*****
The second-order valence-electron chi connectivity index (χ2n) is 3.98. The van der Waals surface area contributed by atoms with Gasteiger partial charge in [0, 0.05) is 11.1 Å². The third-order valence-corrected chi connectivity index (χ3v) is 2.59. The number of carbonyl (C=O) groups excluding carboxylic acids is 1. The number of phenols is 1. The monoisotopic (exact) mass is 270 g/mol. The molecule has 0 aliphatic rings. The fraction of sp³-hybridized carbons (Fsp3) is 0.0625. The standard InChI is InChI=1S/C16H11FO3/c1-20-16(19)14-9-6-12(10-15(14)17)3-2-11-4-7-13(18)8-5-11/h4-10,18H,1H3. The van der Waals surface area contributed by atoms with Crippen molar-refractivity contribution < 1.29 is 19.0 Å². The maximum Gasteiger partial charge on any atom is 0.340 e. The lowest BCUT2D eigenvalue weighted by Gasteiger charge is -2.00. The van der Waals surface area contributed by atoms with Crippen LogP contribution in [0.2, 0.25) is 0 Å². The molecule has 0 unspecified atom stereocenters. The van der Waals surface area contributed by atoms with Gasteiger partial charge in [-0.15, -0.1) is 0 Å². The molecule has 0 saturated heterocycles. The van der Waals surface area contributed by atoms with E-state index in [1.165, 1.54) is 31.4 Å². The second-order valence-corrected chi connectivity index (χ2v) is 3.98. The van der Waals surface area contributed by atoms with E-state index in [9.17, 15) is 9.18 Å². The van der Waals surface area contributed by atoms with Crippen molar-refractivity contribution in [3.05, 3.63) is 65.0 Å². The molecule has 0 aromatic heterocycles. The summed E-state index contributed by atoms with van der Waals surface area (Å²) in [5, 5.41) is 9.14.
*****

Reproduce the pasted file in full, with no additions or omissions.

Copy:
The second-order valence-electron chi connectivity index (χ2n) is 3.98. The van der Waals surface area contributed by atoms with Gasteiger partial charge in [0, 0.05) is 11.1 Å². The third-order valence-corrected chi connectivity index (χ3v) is 2.59. The number of carbonyl (C=O) groups excluding carboxylic acids is 1. The number of phenols is 1. The monoisotopic (exact) mass is 270 g/mol. The molecule has 0 aliphatic rings. The fraction of sp³-hybridized carbons (Fsp3) is 0.0625. The standard InChI is InChI=1S/C16H11FO3/c1-20-16(19)14-9-6-12(10-15(14)17)3-2-11-4-7-13(18)8-5-11/h4-10,18H,1H3. The van der Waals surface area contributed by atoms with Crippen molar-refractivity contribution < 1.29 is 19.0 Å². The maximum Gasteiger partial charge on any atom is 0.340 e. The lowest BCUT2D eigenvalue weighted by Gasteiger charge is -2.00. The van der Waals surface area contributed by atoms with Crippen LogP contribution in [0.2, 0.25) is 0 Å². The molecule has 0 unspecified atom stereocenters. The van der Waals surface area contributed by atoms with Gasteiger partial charge in [-0.15, -0.1) is 0 Å². The molecule has 0 saturated heterocycles. The van der Waals surface area contributed by atoms with E-state index in [1.165, 1.54) is 31.4 Å². The second-order valence-corrected chi connectivity index (χ2v) is 3.98. The van der Waals surface area contributed by atoms with E-state index in [9.17, 15) is 9.18 Å². The van der Waals surface area contributed by atoms with Crippen molar-refractivity contribution in [3.05, 3.63) is 65.0 Å². The molecule has 0 aromatic heterocycles. The summed E-state index contributed by atoms with van der Waals surface area (Å²) in [5, 5.41) is 9.14.